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Difference and Repetition by Gilles Deleuze
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Difference and Repetition

by Gilles Deleuze

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la répétition forme une synthèse des temps succéssifs indépendants cette synthèse contracte les temps les uns dans les autres
  sesame | Jan 25, 2008 |
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"It is these three syntheses which must be understood as constitutive of the unconscious. They correspond to the figures of repetition which appear in the work of a great novelist: the binding, the ever renewed fine cord; the ever displaced stain on the wall; the ever erased eraser. The repetition-binding, the repetition-stain, the repetition-eraser: the three beyonds of the pleasure principle. The first synthesis expresses the foundation of time upon the basis of a living present, a foundation which endows pleasure with its value as a general empirical principle to which is subject the content of the psychic life in the Id. The second synthesis expresses the manner in which time is grounded in a pure past, a ground which conditions the application of the pleasure principle to the contents of the Ego. The third synthesis, however, refers to the absence of ground into which we are precipitated by the ground itself: Thanatos appears in third place as this groundlessness, beyond the ground of Eros and the foundation of Habitus. He therefore has a disturbing kind of relation with the pleasure principle which is often expressed in the unfathomable paradoxes of a pleasure linked to pain (when in fact it is a question of something else altogether: the desexualisation which operates in this third synthesis, in so far as it inhibits the application of the pleasure principle as the prior directive idea in order then to proceed to a resexualisation in which pleasure is invested only in a pure, cold, apathetic and frozen thought, as we see in the cases of sadism and masochism). In one sense the third synthesis unites all the dimensions of time, past, present and future, and causes them to be played out in the pure form. In another sense it involves their reorganisation, since the past is treated in function of a totality of time as the condition by default which characterises the Id, while the present is defined by the metamorphosis of the agent in the ego ideal. In a third sense, finally, the ultimate synthesis concerns only the future, since it announces in the superego the destruction of the Id and the ego, of the past as well as the present, of the condition and the agent. At this extreme point the straight line of time forms a circle again, a singularly tortuous one; or alternatively, the death instinct reveals an unconditional truth hidden in its „other” face – namely, the eternal return in so far as this world which has rid itself of the default of the condition and the equality of the agent in order to affirm only the excessive and the unequal, the extreme formality. This is how the story of time ends: by undoing its too well centred natural or physical circle and forming a straight line which then, led by its own length, reconstitutes an eternally decentred circle." (140-1)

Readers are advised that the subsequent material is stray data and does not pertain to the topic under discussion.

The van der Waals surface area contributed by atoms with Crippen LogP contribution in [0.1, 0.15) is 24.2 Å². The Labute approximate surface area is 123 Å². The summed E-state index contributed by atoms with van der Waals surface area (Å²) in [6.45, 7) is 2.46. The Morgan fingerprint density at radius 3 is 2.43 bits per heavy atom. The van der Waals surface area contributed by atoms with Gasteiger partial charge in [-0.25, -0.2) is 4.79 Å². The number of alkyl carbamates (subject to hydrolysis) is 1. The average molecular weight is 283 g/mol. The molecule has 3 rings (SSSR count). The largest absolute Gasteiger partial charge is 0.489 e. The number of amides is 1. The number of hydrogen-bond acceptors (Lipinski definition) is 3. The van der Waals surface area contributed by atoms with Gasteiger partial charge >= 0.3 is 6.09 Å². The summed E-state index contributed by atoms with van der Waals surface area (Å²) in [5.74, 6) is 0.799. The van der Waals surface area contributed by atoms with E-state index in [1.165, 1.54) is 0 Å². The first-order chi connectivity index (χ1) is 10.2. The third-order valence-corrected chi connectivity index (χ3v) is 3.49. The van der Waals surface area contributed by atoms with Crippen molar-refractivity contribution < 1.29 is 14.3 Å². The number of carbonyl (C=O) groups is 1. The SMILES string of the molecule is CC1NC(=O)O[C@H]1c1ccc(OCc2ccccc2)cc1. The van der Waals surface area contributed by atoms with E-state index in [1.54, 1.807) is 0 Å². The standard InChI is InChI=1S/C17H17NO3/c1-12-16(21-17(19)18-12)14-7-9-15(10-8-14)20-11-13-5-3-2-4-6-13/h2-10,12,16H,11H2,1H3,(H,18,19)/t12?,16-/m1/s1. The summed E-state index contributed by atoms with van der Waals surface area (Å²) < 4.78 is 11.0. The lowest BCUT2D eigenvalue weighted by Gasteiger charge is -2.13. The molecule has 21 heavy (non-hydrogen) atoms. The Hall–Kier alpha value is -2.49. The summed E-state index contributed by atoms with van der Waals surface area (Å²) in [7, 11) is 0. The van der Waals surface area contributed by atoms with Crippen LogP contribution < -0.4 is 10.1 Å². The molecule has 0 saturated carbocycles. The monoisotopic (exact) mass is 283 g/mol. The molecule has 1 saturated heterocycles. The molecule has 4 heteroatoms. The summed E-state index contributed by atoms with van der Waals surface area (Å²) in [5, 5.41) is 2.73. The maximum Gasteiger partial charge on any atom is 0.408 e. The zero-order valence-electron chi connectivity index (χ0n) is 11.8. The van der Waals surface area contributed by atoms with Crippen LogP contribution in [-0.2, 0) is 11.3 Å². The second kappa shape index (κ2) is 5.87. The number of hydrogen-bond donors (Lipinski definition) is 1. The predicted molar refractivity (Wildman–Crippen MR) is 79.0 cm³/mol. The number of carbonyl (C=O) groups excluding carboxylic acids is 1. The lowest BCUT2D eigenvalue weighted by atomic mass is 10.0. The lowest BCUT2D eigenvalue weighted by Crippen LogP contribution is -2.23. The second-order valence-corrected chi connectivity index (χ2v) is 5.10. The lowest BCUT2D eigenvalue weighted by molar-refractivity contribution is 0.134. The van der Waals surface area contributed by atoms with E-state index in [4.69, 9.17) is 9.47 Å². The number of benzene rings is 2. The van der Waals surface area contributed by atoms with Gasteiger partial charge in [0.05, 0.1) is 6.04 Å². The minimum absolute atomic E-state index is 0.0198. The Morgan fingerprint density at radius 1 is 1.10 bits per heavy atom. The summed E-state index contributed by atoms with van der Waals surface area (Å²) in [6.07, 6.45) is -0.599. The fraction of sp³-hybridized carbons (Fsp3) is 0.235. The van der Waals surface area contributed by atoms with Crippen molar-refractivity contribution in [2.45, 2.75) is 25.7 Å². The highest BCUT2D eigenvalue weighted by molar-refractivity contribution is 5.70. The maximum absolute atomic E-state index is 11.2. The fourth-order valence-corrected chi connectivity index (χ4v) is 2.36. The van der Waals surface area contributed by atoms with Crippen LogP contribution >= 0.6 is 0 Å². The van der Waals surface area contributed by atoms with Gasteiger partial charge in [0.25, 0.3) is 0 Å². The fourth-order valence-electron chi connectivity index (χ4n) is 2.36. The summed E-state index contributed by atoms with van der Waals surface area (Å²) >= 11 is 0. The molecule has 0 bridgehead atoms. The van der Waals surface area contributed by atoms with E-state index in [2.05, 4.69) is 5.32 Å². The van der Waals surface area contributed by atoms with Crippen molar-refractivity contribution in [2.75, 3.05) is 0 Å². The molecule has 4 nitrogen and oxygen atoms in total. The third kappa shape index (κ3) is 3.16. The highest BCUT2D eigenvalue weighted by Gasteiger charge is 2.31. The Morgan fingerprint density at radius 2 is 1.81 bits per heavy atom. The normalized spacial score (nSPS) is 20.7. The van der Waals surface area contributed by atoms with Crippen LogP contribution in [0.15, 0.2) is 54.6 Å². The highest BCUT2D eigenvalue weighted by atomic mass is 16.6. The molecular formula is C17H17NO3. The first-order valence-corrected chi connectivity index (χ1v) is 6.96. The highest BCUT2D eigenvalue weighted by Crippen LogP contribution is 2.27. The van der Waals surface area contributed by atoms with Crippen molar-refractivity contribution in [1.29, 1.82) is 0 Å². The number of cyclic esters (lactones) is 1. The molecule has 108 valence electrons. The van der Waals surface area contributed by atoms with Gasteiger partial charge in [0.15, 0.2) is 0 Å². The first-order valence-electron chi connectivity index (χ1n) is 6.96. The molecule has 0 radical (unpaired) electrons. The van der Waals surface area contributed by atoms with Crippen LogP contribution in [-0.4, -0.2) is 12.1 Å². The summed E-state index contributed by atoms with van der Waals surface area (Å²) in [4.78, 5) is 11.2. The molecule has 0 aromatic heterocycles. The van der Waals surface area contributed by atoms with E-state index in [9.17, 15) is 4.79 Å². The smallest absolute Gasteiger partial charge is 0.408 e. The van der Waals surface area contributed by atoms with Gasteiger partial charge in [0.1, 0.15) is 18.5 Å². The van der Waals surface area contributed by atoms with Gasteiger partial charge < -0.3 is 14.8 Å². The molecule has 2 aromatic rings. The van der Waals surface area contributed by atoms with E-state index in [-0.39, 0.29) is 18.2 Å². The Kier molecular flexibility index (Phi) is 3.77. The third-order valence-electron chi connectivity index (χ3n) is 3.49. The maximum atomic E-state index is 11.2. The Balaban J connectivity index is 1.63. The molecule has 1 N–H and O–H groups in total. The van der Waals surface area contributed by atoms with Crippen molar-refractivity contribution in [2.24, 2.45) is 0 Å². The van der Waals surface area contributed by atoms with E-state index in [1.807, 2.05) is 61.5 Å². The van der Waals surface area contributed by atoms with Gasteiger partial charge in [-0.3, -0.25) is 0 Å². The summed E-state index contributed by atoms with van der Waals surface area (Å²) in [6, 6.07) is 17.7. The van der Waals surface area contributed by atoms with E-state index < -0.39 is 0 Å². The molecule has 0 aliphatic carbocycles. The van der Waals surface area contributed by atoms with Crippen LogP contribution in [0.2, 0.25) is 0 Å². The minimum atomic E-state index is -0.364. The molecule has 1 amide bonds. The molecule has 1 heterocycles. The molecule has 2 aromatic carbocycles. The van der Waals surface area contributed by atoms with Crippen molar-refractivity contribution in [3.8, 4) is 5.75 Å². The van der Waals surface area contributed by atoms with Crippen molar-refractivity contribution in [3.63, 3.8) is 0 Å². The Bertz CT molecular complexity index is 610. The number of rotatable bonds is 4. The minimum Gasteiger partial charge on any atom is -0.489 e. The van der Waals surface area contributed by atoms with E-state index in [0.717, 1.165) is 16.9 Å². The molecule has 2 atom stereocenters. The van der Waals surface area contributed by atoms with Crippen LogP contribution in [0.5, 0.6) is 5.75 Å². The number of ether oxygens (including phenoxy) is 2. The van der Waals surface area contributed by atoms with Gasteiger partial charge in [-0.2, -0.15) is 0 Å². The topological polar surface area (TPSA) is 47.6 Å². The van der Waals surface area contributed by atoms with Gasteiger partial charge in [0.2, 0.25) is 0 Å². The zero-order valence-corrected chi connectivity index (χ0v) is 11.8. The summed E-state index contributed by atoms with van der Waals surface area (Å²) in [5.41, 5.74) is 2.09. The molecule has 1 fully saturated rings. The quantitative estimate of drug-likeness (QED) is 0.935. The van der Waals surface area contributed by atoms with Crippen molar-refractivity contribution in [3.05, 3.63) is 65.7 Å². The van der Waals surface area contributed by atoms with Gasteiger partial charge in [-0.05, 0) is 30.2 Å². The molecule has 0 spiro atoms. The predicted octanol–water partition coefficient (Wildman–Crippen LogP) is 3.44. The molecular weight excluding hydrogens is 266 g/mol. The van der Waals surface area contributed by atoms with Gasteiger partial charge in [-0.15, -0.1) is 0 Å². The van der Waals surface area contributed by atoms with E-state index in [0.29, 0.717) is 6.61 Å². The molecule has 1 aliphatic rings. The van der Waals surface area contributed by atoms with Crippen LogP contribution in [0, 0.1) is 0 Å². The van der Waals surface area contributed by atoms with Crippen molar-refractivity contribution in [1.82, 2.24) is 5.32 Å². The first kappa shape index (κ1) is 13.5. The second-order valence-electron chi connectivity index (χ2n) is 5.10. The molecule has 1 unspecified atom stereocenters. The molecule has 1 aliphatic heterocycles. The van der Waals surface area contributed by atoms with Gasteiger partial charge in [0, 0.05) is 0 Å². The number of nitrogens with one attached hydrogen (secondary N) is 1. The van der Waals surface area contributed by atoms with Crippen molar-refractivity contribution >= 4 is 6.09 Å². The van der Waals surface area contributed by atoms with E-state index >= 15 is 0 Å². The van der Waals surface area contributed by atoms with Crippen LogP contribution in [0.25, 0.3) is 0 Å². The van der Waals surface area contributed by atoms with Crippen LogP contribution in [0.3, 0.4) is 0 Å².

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Amazon.com Product Description (ISBN 0231081596, Paperback)

This brilliant exposition of the critique of identity is a classic in contemporary philosophy and one of Deleuze's most important works. Of fundamental importance to literary critics and philosophers,Difference and Repetition develops two central concepts—pure difference and complex repetition&mdasha;and shows how the two concepts are related. While difference implies divergence and decentering, repetition is associated with displacement and disguising. Central in initiating the shift in French thought away from Hegel and Marx toward Nietzsche and Freud, Difference and Repetition moves deftly to establish a fundamental critique of Western metaphysics.

(retrieved from Amazon Mon, 30 Sep 2013 13:58:49 -0400)

(see all 3 descriptions)

Since its publication in 1968, "Difference and Repetition", an exposition of the critique of identity, has come to be considered a contemporary classic in philosophy and one of Deleuze's most important works. The text follows the development of two central concepts, those of pure difference and complex repetition. It shows how the two concepts are related, difference implying divergence and decentring, repetition being associated with displacement and disguising. The work moves deftly between Hegel, Kierkegaard, Freud, Althusser and Nietzsche to establish a fundamental critique of We.… (more)

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